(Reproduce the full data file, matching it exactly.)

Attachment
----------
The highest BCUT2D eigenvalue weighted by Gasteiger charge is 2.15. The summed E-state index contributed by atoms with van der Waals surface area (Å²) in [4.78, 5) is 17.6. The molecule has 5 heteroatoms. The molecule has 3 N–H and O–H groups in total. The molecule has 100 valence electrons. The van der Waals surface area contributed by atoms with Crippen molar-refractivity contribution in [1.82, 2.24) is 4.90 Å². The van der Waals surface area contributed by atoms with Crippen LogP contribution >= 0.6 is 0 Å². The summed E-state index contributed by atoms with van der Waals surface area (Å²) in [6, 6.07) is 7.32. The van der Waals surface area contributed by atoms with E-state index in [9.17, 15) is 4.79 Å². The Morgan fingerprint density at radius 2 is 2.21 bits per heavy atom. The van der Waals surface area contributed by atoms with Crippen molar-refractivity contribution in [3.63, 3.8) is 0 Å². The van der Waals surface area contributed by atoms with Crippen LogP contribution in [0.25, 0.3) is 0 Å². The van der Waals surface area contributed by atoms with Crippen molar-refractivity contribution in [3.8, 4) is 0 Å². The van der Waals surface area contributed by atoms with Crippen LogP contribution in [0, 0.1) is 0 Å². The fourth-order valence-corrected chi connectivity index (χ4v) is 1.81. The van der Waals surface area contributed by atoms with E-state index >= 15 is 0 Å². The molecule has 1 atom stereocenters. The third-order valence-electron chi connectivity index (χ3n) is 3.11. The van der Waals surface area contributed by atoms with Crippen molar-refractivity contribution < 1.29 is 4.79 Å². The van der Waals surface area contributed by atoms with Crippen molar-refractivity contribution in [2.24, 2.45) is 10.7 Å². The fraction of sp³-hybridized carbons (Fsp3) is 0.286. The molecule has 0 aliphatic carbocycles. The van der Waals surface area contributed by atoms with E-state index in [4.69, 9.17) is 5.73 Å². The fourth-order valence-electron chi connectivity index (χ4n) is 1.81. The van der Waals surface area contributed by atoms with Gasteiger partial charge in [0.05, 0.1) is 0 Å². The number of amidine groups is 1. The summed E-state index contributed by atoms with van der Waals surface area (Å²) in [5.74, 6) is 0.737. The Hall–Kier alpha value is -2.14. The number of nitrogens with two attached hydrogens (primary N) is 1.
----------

The highest BCUT2D eigenvalue weighted by Gasteiger charge is 2.15. The summed E-state index contributed by atoms with van der Waals surface area (Å²) in [4.78, 5) is 17.6. The molecule has 5 heteroatoms. The molecule has 3 N–H and O–H groups in total. The molecule has 100 valence electrons. The van der Waals surface area contributed by atoms with Crippen molar-refractivity contribution in [1.82, 2.24) is 4.90 Å². The van der Waals surface area contributed by atoms with Crippen LogP contribution >= 0.6 is 0 Å². The summed E-state index contributed by atoms with van der Waals surface area (Å²) in [6, 6.07) is 7.32. The van der Waals surface area contributed by atoms with E-state index in [9.17, 15) is 4.79 Å². The Morgan fingerprint density at radius 2 is 2.21 bits per heavy atom. The van der Waals surface area contributed by atoms with Crippen molar-refractivity contribution in [3.63, 3.8) is 0 Å². The van der Waals surface area contributed by atoms with Crippen LogP contribution in [0.25, 0.3) is 0 Å². The van der Waals surface area contributed by atoms with Crippen molar-refractivity contribution in [3.8, 4) is 0 Å². The van der Waals surface area contributed by atoms with Crippen LogP contribution in [0, 0.1) is 0 Å². The fourth-order valence-corrected chi connectivity index (χ4v) is 1.81. The van der Waals surface area contributed by atoms with E-state index >= 15 is 0 Å². The molecule has 1 atom stereocenters. The third-order valence-electron chi connectivity index (χ3n) is 3.11. The van der Waals surface area contributed by atoms with Crippen molar-refractivity contribution < 1.29 is 4.79 Å². The van der Waals surface area contributed by atoms with Crippen molar-refractivity contribution in [2.24, 2.45) is 10.7 Å². The fraction of sp³-hybridized carbons (Fsp3) is 0.286. The molecule has 0 aliphatic carbocycles. The van der Waals surface area contributed by atoms with E-state index in [4.69, 9.17) is 5.73 Å². The fourth-order valence-electron chi connectivity index (χ4n) is 1.81. The van der Waals surface area contributed by atoms with Gasteiger partial charge in [0.05, 0.1) is 0 Å². The number of amidine groups is 1. The summed E-state index contributed by atoms with van der Waals surface area (Å²) in [5.74, 6) is 0.737. The Hall–Kier alpha value is -2.14. The number of nitrogens with two attached hydrogens (primary N) is 1.